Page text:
Tussle over four-year science degrees in India


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Indian students on four-year science courses may be left in the lurch by a government decision to scrap them © iStock

India’s higher education watchdog, the University Grants Commission (UGC), is clamping down on four-year undergraduate courses in the country in a move that has affected many science degrees.

In June this year, Delhi University had to close its four-year undergraduate programme after the UGC intervened. The course was started last year in all streams, including science. In a written statement to parliament in July, human resource minister Smriti Irani noted that the UGC had ordered Delhi’s four-year programme to be scrapped because it did not comply with the recommended education pathway.

Courses at the prestigious state-run Indian Institute of Science (IISc) and several private universities have come under scrutiny as well. At stake are IISc’s four-year undergraduate programmes in physics, biology, chemistry, environmental science, materials and mathematics. However, according to media reports, the IISc has been allowed to retain its four-year programme, albeit with a few changes.

Most of the undergraduate science and humanities degrees in India are three years long. However, several academics have championed four-year undergraduate programmes. Starting four-year science degrees was one of the recommendations for improving science education in India by a 2008–9  panel set up by the three Indian science academies. Subsequently, many four-year science degrees were created at various institutes, including several Indian Institutes of Technology (IIT).

End of the road?

Several IIT four-year undergraduate programmes now face cancellation. For example, IIT Kanpur offers four-year undergraduate degrees in physics, mathematics, chemistry and economics. Dheeraj Sanghi, dean of academic affairs at IIT Kanpur, says: ‘UGC sent us a generic notice in July, asking us to make sure our programmes are consistent with the education policy, not pointing to any particular course. We did not pay attention to it.’

The matter will still be examined by the IIT council, the governing body for the country’s 16 IITs, in October. Several IIT spokespeople claim that the IITs fall outside of UGC’s purview.  

Meanwhile, the scientific community remains divided by the four-year undergraduate courses. Tapasya Srivastava, assistant professor at the department of genetics at Delhi, says: ‘The merit of a four-year course, itself, may not be bad. However, running both three- and four-year programmes simultaneously in the country definitely would result in prejudice and confusion amongst the student fraternity.’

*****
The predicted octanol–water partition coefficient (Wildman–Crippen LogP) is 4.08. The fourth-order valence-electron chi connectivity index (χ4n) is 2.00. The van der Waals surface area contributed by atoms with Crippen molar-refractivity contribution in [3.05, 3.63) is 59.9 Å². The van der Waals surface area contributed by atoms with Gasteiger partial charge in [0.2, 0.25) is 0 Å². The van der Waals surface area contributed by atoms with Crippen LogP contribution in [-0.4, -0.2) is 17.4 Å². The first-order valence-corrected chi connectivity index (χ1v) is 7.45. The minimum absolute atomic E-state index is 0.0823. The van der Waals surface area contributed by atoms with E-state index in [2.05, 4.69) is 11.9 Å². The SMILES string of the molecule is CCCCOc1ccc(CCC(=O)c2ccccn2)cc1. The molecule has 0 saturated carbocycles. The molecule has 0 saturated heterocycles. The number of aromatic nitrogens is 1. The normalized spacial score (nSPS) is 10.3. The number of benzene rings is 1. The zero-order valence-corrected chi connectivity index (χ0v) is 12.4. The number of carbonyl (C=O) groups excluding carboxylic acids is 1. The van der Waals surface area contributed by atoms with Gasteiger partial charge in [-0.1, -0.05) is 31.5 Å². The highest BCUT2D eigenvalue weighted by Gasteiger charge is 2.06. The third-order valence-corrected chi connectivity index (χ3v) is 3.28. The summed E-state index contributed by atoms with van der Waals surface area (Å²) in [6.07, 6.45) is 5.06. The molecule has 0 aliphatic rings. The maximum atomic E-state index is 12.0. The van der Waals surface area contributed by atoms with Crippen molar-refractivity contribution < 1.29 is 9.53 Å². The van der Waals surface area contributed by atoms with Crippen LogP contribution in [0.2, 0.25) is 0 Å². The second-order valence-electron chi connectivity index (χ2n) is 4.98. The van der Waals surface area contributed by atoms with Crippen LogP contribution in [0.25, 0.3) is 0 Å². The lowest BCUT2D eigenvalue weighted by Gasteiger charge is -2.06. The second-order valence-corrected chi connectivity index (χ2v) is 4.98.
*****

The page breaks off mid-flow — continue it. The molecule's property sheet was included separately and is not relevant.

M M Ansari, a member of the UGC, says Delhi’s three-year programmes were converted into four-year programmes without paying heed to the legal niceties. ‘Moreover, there were other academic deficiencies in the preparation of course structure, which gave rise to political interference in the running of the course,’ Ansari says.

On the other hand, Subhash Lakhotia, professor of zoology at Banaras Hindu University and a member of the panel that recommended four-year degrees, says shutting down Delhi’s four-year courses and the possible closure of similar courses as ‘very unfortunate’. ‘It is surprising that the orders for rollback have been issued without any serious academic discussions and without providing any convincing arguments for such a step,’ Lakhotia says.

Lakhotia argues that compared with the thee-year bachelors and two-year masters model, the four-year programme allows teachers to take a more holistic approach. ‘[The four-year degree] would permit a broad-based training, including in humanities or other fields of individual choice, of science graduates, which is essential for developing a true knowledge society,’ he says.

Kambadur Muralidhar, former head at the department of zoology at Delhi, says a nationwide discussion about the country’s education system is needed in light of the ongoing controversy. ‘The fact is nobody is serious about higher education,’ Muralidhar contends. ‘A national debate is what is needed to discuss higher education as well as school education, employment avenues, and capacity-building in crucial areas of science and technology.’


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